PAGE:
Key survey findings at a glance:
- Small and Medium sized Enterprise (SME) business leaders rank economic uncertainty top risk to business grow, followed by a mix of complex an inter-related concern.
- Expectations for global economic growth are gloomy with only 20% expecting economic growth rates to increase. Yet, confidence in own ability to grow optimistic with 31% stating they are ‘very confident’.
- Launching new products or services is the main actions SME business leaders plan to take in 2020, while improving operational efficiency ranks as their top focus area to strengthen.
- They recognise the importance of talent to unlock business success. 80% is exploring new ways of working and investment into human capital ranks in the top five actions SME business leaders are taking in the next 12 months.
- For the purposes of this article, SMEs are defined as enterprises with an annual turnover up to US$25 million. As part of our Inaugural Survey of Business Leaders, we interviewed 158 SME business leaders in a variety of industries and sectors, during the fourth quarter of 2019.
If there’s such a thing as a cast-iron rule of business, it’s this: markets do not like uncertainty. In an era of fluctuating currencies, slowing growth and political surprises, it’s no surprise that global economic forecasts are gloomy. This pessimistic outlook is shared by the SME business leaders surveyed in HLB’s Inaugural Survey of Business Leaders – at least when it comes to the world economy, with 41% anticipating an economic downturn. Yet, business leaders show confidence in their own companies, with 31% stating that they are ‘very confident’ that their businesses will grow this year.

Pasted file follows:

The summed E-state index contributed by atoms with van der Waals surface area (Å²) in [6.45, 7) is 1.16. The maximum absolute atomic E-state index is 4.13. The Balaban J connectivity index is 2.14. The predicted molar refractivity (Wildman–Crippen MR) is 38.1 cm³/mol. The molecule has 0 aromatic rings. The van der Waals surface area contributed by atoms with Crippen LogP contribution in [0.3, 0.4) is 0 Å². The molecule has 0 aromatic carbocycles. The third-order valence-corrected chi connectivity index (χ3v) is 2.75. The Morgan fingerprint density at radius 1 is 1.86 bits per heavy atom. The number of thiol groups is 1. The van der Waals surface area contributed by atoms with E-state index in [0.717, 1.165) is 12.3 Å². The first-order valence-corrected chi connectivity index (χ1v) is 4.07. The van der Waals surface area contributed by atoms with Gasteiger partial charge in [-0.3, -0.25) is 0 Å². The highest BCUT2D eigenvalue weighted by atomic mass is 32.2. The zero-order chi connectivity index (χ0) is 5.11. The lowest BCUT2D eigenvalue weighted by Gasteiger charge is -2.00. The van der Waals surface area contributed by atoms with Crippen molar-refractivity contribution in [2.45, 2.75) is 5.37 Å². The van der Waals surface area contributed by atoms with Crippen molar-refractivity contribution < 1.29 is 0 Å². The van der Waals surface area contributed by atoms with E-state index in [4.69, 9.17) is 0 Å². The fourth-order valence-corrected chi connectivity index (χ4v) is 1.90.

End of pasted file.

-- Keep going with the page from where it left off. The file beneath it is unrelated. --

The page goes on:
Risks to SME business are complex and interrelated
At the dawn of a new decade, business leaders are faced with a host of complex and interrelated issues. With 72%, economic uncertainty was by far the biggest concern of SME business leaders, and as we have seen, 41% expects global economic growth rates to decline in 2020. Notably, HLB’s survey was conducted in the last quarter of 2019, in the months before the onset of the Coronavirus crisis. We expect this percentage to be higher if we ask the same question today. It is likely that the after-effects of the Coronavirus pandemic will be felt for many months if not years to come, making it probably the biggest threat to SME businesses at present.
General geopolitical uncertainty concerned 52% of the business leaders we surveyed. Trade flow disruption, such as that caused by last year’s trade dispute between the USA and China, was seen as a risk by 50%. Protectionism, related to a rise in populist political movements throughout the western world, concerned 38%.
Regulatory change concerned 60% of SME business leaders. Given the volatile geopolitical situation, this is not surprising. The volume and pace of regulatory change – which can accelerate in an unpredictable political environment – can put strain on businesses, especially as they seek to explore new markets.